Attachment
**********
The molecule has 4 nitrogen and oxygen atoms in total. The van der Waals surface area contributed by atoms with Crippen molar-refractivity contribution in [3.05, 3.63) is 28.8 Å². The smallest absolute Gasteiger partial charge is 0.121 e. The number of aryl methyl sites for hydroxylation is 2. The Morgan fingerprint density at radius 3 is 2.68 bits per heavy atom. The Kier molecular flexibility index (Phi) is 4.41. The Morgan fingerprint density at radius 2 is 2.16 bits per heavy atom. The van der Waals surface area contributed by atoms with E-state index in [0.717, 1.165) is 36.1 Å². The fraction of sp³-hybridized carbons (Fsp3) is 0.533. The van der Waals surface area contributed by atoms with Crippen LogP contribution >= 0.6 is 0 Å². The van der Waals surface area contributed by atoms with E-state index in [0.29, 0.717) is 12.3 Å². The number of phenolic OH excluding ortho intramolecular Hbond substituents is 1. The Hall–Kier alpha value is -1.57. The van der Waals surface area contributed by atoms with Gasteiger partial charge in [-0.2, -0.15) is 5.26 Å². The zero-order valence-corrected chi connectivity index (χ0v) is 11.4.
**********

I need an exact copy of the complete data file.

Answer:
The molecule has 4 nitrogen and oxygen atoms in total. The van der Waals surface area contributed by atoms with Crippen molar-refractivity contribution in [3.05, 3.63) is 28.8 Å². The smallest absolute Gasteiger partial charge is 0.121 e. The number of aryl methyl sites for hydroxylation is 2. The Morgan fingerprint density at radius 3 is 2.68 bits per heavy atom. The Kier molecular flexibility index (Phi) is 4.41. The Morgan fingerprint density at radius 2 is 2.16 bits per heavy atom. The van der Waals surface area contributed by atoms with E-state index in [0.717, 1.165) is 36.1 Å². The fraction of sp³-hybridized carbons (Fsp3) is 0.533. The van der Waals surface area contributed by atoms with Crippen LogP contribution >= 0.6 is 0 Å². The van der Waals surface area contributed by atoms with E-state index in [0.29, 0.717) is 12.3 Å². The number of phenolic OH excluding ortho intramolecular Hbond substituents is 1. The Hall–Kier alpha value is -1.57. The van der Waals surface area contributed by atoms with Gasteiger partial charge in [-0.2, -0.15) is 5.26 Å². The zero-order valence-corrected chi connectivity index (χ0v) is 11.4.